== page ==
CERTIFICATION CAN BE AN IMPORTANT PART OF EVALUATING A COLLECTION, BUT THERE ARE FACTORS TO CONSIDER BEFORE TAKING THAT STEP
By James Halperin and Greg Rohan
Authenticity and evaluation are vital matters for any coin collection, and third-party grading services are widely available. Use them as needed, but consider the cost, quality and value of grading services for your coins. For many items, especially lesser-valued pieces, grading may not be necessary.
The American Numismatic Association adopted Dr. William Sheldon’s 70-point grading system and, between 1973 and 1977, worked to establish standards for all series under the leadership of numismatic luminary Abe Kosoff. Experts from all coin specialties collaborated with Kosoff to develop the first official ANA grading guide, published in 1978.
Initially, it recognized three grades to evaluate Mint State coins: Uncirculated or MS60; Choice Uncirculated or MS65; and Perfect Uncirculated or MS70. Unfortunately, the third grade (MS70) was mostly theoretical, and the two remaining designations quickly proved inadequate for the marketplace. MS63 (Select Uncirculated) and MS67 (Gem Uncirculated) were added to the system and functioned successfully for a while until the demand for closer evaluation required additional grades. Eventually, all numbers between MS60 and MS70 were employed and the adjectival equivalents were eliminated.
NGC and PCGS remain the acknowledged leaders for coin grading. The reason for their success is that they are the only firms that have maintained sufficient dealer confidence to allow coins to be traded routinely on a sight-unseen basis.
What Should You Certify?
Certification is an expensive proposition that should be approached with caution. At $15 and up per item, the total costs – for even a small collection – easily can run into the thousands of dollars. Not all collectibles benefit equally from being certified. The rule of thumb, of course, is that the finished product must be worth more than the raw (ungraded) item, plus the certification fee.
There are two practical reasons to certify a coin: to determine authenticity and to add value.
When a dealer considers buying an uncertified coin, the guess is how the grading service is going to grade it – and the dealer will want to be as conservative as possible. For example, if a dealer is looking at your 1886-O Morgan dollar and trying to decide whether NGC will grade it an MS63 (valued at, say, $3,000) or MS64 (valued at $10,000), it will be designated as an MS63 coin, to be on the safe side, and the dealer will offer a price commensurate with an MS63 coin.
You could, however, have the coin certified before attempting to sell it. The upside is that if the grading service calls it an MS64, you have a five-figure coin. The downside is the cost of the grading fee. The bottom line is that this issue has a significant value spread between grades and – in our opinion – the risk is worth the expense.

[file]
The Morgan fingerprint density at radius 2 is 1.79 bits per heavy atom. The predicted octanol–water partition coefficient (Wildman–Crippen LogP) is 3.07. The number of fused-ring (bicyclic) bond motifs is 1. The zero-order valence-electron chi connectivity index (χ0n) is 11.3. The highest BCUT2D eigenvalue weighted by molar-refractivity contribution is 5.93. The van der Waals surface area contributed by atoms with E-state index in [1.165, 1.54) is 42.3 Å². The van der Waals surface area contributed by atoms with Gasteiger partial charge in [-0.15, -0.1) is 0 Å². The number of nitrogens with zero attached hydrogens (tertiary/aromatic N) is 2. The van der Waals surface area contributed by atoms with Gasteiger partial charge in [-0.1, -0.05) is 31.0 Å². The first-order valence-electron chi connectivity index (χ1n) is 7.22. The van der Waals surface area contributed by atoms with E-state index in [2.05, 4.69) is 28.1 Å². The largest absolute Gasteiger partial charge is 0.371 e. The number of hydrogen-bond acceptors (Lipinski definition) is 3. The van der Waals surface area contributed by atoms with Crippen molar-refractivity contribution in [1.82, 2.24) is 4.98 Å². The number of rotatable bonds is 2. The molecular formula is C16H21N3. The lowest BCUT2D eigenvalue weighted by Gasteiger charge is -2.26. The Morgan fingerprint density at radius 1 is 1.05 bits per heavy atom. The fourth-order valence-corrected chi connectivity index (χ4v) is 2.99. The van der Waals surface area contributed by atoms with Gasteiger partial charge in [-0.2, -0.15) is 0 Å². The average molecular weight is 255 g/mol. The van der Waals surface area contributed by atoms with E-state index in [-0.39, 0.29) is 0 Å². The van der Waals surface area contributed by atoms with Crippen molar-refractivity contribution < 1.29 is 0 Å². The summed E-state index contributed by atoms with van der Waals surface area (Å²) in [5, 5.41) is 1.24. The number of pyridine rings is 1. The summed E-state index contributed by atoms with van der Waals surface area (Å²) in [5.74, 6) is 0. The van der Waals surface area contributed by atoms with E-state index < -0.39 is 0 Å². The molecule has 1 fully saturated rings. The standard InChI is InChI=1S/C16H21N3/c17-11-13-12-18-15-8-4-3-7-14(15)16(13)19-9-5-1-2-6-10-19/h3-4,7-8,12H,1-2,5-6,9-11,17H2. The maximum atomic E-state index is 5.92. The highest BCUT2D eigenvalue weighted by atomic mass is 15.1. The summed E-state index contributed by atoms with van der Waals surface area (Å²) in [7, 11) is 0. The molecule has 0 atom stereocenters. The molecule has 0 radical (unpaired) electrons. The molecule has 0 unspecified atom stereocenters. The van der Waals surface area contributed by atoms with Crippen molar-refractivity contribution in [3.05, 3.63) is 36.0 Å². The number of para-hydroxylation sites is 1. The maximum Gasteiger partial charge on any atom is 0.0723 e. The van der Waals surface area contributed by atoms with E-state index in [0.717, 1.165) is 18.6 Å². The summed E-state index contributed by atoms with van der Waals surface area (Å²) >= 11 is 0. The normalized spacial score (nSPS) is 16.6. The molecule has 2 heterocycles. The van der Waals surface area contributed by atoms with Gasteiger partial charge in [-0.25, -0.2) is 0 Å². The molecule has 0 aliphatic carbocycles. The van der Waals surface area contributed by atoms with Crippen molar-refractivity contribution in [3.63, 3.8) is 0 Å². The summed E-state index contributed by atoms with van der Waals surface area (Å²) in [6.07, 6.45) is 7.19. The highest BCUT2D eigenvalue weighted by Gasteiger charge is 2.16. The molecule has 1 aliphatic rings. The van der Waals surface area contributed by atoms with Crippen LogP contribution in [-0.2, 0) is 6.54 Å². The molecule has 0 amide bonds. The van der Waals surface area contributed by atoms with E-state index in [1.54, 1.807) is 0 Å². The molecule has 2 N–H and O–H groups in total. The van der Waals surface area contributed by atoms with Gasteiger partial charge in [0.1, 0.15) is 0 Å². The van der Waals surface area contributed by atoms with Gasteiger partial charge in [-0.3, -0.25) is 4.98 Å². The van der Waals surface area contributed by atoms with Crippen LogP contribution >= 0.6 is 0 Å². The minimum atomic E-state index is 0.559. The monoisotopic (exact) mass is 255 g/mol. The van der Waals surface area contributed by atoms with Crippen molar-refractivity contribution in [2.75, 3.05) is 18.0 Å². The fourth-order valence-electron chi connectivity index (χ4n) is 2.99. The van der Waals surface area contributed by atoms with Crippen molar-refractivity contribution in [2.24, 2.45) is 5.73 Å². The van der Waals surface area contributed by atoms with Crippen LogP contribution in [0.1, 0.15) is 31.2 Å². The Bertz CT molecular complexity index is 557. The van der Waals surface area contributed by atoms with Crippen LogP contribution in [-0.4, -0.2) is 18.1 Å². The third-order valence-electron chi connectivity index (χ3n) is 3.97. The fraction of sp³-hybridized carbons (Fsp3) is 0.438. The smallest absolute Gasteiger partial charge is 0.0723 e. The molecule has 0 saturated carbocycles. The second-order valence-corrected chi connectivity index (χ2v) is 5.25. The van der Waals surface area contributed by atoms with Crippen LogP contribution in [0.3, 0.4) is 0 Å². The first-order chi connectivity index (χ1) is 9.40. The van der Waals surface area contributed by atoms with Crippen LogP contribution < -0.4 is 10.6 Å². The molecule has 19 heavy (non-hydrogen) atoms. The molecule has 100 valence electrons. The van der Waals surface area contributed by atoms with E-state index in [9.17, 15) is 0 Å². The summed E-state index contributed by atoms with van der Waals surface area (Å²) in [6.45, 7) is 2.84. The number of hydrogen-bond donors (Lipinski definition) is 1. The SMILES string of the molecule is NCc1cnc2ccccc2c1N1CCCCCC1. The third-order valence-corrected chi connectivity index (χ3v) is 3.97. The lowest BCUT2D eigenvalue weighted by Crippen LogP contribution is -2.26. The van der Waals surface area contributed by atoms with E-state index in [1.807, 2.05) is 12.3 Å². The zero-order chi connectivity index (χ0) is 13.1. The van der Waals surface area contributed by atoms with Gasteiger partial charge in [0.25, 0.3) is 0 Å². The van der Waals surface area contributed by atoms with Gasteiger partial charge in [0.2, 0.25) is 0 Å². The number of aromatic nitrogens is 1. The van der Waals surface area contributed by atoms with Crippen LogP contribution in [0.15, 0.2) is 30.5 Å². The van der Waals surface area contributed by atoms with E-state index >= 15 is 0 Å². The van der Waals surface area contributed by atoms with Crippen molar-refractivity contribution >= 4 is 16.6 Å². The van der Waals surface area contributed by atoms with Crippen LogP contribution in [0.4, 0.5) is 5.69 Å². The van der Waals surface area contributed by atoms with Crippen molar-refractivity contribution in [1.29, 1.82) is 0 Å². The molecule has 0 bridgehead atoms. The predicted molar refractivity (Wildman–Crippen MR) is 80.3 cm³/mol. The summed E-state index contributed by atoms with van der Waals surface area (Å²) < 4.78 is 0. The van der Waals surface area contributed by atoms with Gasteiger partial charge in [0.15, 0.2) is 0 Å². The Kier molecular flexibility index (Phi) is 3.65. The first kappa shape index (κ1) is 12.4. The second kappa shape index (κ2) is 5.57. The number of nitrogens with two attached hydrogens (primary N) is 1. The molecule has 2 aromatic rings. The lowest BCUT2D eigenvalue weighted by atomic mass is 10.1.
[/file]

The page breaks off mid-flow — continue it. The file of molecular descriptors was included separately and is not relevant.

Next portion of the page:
Submitting Your Coins
NGC and PCGS operate primarily through authorized dealer networks, though both offer programs through which collectors can directly submit coins to the grading services. Most of these dealers frequently will submit your coins to the grading services on your behalf. The dealer often is compensated with a rebate of approximately 20 percent of the grading fee. Don’t request part of the rebate, but do ask for the coins to be previewed and for help determining which coins to submit for certification. Most authorized dealers are familiar with the standards of both grading services and can help you avoid coin submissions on which third-party grading may not add value.
If you reside within driving distance of an authorized dealer, make an appointment to preview the coins with them. If you are not within a reasonable distance, you may ship your coins to an authorized dealer of your choice. A good rule of thumb is to select an authorized dealer who is also a member of the Professional Numismatists Guild. The PNG is the most respected numismatic fraternal organization, and each new candidate must undergo a detailed background check and be approved by the entire membership. Members must conduct themselves under a strict code of ethics and submit to binding arbitration in the event of disputes.
Declaring Submission Value for Insurance
When you prepare to submit your coins for grading, you will be asked to declare a value for insurance purposes. This is important should the package become lost or the items damaged in transit or at the grading service. Since grading and shipping fees both are impacted by this decision, you need to determine whether the value range is commensurate with the likelihood of loss or damage, and then select a replacement value for the items.
Third-party grading can be an extremely important part of estate planning. Certification by a reputable grading system will increase the liquidity of a collection when it is sold because certified coins are easy to trade among dealers and on the Internet. And your heirs and advisors will be spared the burden of extensive (and expensive) identification and cataloging. In short, third-party grading will protect your coins, allow your heirs to value and identify them, and provide liquidity when the collection is sold.
This article is excerpted from The Collector’s Handbook: Tax Planning, Strategy and Estate Advice for Collectors and Their Heirs.